CoronavirusAs Canadians, Britons and Americans begin getting immunized with a German-developed vaccine against coronavirus, pressure is building on the European Medicines Agency to approve the shot made by Pfizer Inc. and the German company BioNTech. German officials have been especially vocal that they want it approved before Christmas. Here's a look at the EMA approval process:
"},"Images":[{"filename":"https://images.scribblelive.com/2020/12/15/4e9b71b5-be18-464a-82c5-7a65db3d155c.jpg","width":600,"height":338,"alternateSizes":[{"filename":"https://images.scribblelive.com/2020/12/15/4e9b71b5-be18-464a-82c5-7a65db3d155c.jpg","width":600,"height":338},{"filename":"https://images.scribblelive.com/2020/12/15/4e9b71b5-be18-464a-82c5-7a65db3d155c_300.jpg","width":300,"height":169},{"filename":"https://images.scribblelive.com/2020/12/15/4e9b71b5-be18-464a-82c5-7a65db3d155c_400.jpg","width":400,"height":225},{"filename":"https://images.scribblelive.com/2020/12/15/4e9b71b5-be18-464a-82c5-7a65db3d155c_800.jpg","width":620,"height":349},{"filename":"https://images.scribblelive.com/2020/12/15/4e9b71b5-be18-464a-82c5-7a65db3d155c_500.jpg","width":500,"height":281},{"filename":"https://images.scribblelive.com/2020/12/15/4e9b71b5-be18-464a-82c5-7a65db3d155c_1000.jpg","width":620,"height":349}]}]}, "BucketKey":"19150:540a3752-a17d-49db-8457-e335a3471479"},{"Id":1196386397,"Date":"12/15/2020 5:34:24 PM","ReceivedDate":"12/15/2020 5:34:24 PM","Content":"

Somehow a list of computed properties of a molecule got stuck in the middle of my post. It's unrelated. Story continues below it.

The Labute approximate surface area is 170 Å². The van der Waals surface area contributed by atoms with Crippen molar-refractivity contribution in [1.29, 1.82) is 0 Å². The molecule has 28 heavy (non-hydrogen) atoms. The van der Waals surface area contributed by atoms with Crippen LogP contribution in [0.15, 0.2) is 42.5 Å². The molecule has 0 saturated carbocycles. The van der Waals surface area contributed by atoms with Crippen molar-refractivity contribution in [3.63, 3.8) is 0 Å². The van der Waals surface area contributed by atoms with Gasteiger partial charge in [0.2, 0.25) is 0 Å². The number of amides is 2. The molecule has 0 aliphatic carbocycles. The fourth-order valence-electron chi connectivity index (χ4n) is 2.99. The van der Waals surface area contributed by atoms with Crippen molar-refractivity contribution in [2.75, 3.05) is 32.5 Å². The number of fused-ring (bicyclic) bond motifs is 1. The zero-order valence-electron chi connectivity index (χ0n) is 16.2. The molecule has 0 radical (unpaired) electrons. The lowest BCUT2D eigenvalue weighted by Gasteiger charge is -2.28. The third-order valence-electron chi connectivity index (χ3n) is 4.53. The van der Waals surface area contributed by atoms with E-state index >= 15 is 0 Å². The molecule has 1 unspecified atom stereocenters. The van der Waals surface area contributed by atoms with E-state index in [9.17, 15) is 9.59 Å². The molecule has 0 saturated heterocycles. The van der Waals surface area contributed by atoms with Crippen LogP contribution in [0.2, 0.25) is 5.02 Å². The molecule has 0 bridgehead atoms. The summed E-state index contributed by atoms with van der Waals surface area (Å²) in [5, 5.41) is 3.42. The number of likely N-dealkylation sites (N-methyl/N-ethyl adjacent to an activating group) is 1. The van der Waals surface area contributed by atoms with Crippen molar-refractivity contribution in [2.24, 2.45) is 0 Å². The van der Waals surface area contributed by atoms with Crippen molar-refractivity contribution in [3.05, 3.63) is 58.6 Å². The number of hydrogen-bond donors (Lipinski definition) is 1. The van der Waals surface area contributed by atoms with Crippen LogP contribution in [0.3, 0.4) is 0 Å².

Montreal mother, 42, has a message after nearly dying of COVID-19: Skip Christmas

MontrealAs Quebecers grumbled and haggled this month over COVID-19 restrictions, Chrissy Fredovitch could only watch -- the previously healthy 42-year-old mother was in the ICU, unable to speak. She took to social media instead to plead with her friends.
","CreatorId":93590554,"CreatorName":"Maurício","CreatorThumbnail":"https://avatars.scribblelive.com/2020/8/25/ee7bef0d-57f9-4db2-abd5-3583f680cc5f.jpg","EditorId":"","EditorName":"","Source":"RSS","Rank":"1","Group":"0","IsComment":0 ,"IsDeleted":0 ,"IsApproved":1 ,"Type":10 ,"MediaUrl":"","Lat":"" ,"Long":"", "PostMeta":{"RSS":{"creator":"Selena Ross","title":"Montreal mother, 42, has a message after nearly dying of COVID-19: Skip Christmas","link":"https://montreal.ctvnews.ca/montreal-mother-42-has-a-message-after-nearly-dying-of-covid-19-skip-christmas-1.5231496","pubDate":"Tue, 15 Dec 2020 05:30:00 -0500","author":"","enclosure":{"url":"https://www.ctvnews.ca/polopoly_fs/1.5231499.1608013851!/httpImage/image.png_gen/derivatives/landscape_800/image.png"},"dc:creator":"Selena Ross","content":"

\n\tAs Quebecers grumbled, debated and haggled this month over COVID-19 restrictions, especially Christmas rules, Chrissy Fredovitch could only watch.

\n

\n\tQuite literally, Fredovitch was lying in the intensive care unit at a Montreal hospital and had a hard time speaking out loud.

\n

\n\tFredovitch, a healthy 42-year-old mother, caught COVID-19 while working as a nurse in training at the Maimonides seniors’ home—one of the first spots in Canada to get the vaccine on Monday, about a month after its second outbreak began.